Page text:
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2007 Progress in FE Report

2007 Progress in FE Report

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Published by Fevered Steve
This short report came about because the researchers that carried out the survey for Becta after I had moved on to another role just couldn't do this bit. So I was brought back in to crunch the data so that we could have some continuation from the previous series.

I'm uploading these to Scribd because Becta is due to close soon. I need to get all the things I had a hand in creating somewhere I can find and share them.
This short report came about because the researchers that carried out the survey for Becta after I had moved on to another role just couldn't do this bit. So I was brought back in to crunch the data so that we could have some continuation from the previous series.

I'm uploading these to Scribd because Becta is due to close soon. I need to get all the things I had a hand in creating somewhere I can find and share them.

More info:

Published by: Fevered Steve on Dec 13, 2010
Copyright:Attribution Non-commercial

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01/17/2011

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Progress of e-enablement in FE and sixth-form colleges
May 2008 http://www.becta.org.uk page 1 of 8 © Becta 2008 E-enablement in FE
Becta
 
The progress of e-enablement in FE andsixth-form colleges
 
A briefing on the tracking
of colleges‟ implementation of ICT and e
-learning 2003 - 2007
Steve DaviesMay 2008
 
Becta | 
Progress of e-enablement in FE and sixth-form colleges
 May 2008 http://www.becta.org.uk page 2 of 8 © Becta 2008 E-enablement in FE
The progress of e-enablement in FE and sixth-form colleges
Key messages
The headline level of e-enablement appears unchanged from 2006-7. Some 25% ofcolleges were e-enabled and around half were enthusiastic. However, in ambivalentand late-adopter colleges, the situation may have worsened.
Chart 1
The vast majority of colleges have continued to maintain their strategies for the useof ICT in teaching and learning. These strategies were established in 2000, so theplanning process looks well embedded in the college sector. Management activitydirected towards ICT also appears to have increased in the last two years, indicatingthat this planning is being put into action.Detailed examination shows a change in emphasis away from access towards use.Colleges were making greater use of a range of resources and offering support topractitioners. There was greater use of ICT across college programmes and for awider range of purposes. However, this may have been achieved at the expense ofstudent and staff ability to access the system without problems.The uneven progress of individual colleges over several years illustrates thechallenge faced by colleges trying to maintain or increase activity within theconstraints set by their budgets. However this analysis also shows that it is possiblefor colleges lower down the e-enablement spectrum to make rapid and sustainedprogress.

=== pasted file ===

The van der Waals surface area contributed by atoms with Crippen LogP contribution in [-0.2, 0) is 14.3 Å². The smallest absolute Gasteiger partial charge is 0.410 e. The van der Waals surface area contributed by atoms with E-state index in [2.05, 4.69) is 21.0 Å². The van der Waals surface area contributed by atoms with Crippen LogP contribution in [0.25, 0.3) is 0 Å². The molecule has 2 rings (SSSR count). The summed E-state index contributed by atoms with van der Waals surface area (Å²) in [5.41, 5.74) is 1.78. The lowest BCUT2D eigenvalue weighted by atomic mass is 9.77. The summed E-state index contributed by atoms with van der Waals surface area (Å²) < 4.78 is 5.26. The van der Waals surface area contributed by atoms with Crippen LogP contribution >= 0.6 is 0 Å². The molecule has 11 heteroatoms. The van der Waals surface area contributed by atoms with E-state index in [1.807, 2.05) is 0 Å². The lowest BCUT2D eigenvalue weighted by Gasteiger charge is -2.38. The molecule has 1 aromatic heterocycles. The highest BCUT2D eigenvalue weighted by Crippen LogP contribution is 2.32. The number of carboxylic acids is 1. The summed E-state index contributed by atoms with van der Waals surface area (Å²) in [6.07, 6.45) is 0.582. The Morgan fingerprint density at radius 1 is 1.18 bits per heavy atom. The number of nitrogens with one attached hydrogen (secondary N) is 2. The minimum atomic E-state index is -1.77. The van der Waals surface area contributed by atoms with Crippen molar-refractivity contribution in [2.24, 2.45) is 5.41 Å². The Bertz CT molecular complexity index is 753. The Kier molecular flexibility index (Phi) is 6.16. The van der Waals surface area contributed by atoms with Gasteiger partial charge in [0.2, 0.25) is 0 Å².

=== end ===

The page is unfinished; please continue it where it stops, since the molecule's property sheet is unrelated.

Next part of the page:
2003 2004 2005 2006 2007E-enabled6% 8% 11% 25% 25%Enthusiastic43% 50% 51% 50% 48%Ambivalent26% 23% 19% 13% 7%Late adopters25% 19% 19% 12% 19%0%10%20%30%40%50%60%70%80%90%100%
   P   e   r   c   e   n   t   a   g   e   o    f   c   o    l    l   e   g   e   s
Spectrum of e-enablement
 
Becta | 
Progress of e-enablement in FE and sixth-form colleges
 May 2008 http://www.becta.org.uk page 3 of 8 © Becta 2008 E-enablement in FE
The progress of e-enablement in FE and sixth-form colleges
Tracking strategy in action
In summer 2000, the Further Education Funding Council (FEFC) required eachcollege to develop an ILT strategy. The following year colleges were required torevise these strategies. All colleges complied with this. By 2007 82% of collegesstill had a dedicated strategy that addressed at least one aspect of ICT and e-learning (Calvert et al 2008, p27). In most of the others this was addressed as partof a wider strategy..A written strategy, if it is not translated into action, quickly becomes a dead
document. If we are asked to describe an organisation‟s strategy, we look to itsactions, rather than to the document on the Chief Executive‟s desk. Strategy, says
Henry Mintzb
erg, is „a pattern in action over time‟ (Mintzberg, 1987).
To track these strategies in action, we developed measures of e-learningimplementation using survey data collected since 2003. These measured progressacross five broad dimensions. Each of these dimensions was arrived at bycombining four measures derived from the survey data. All the measures weretreated equally. Each dimension produced a score out of 20, and when addedtogether, these dimensions gave an overall score out of 100 for each college. Chart2 shows the median values for each dimension as they changed from 2003 to 2007.
Chart 2
Access Resources Workforce E-learning Management200315.8 10.4 10.7 9.7 11.3200415 11.3 11.4 10.5 11.3200514.2 11.5 11.8 11.1 11.3200615 11.7 11.8 11.5 12.9200713.3 14.3 10 11.9 14.6
024681012141618
   M   e   d   i   a   n   s   c   o   r   e
Measures of e-learning implementation

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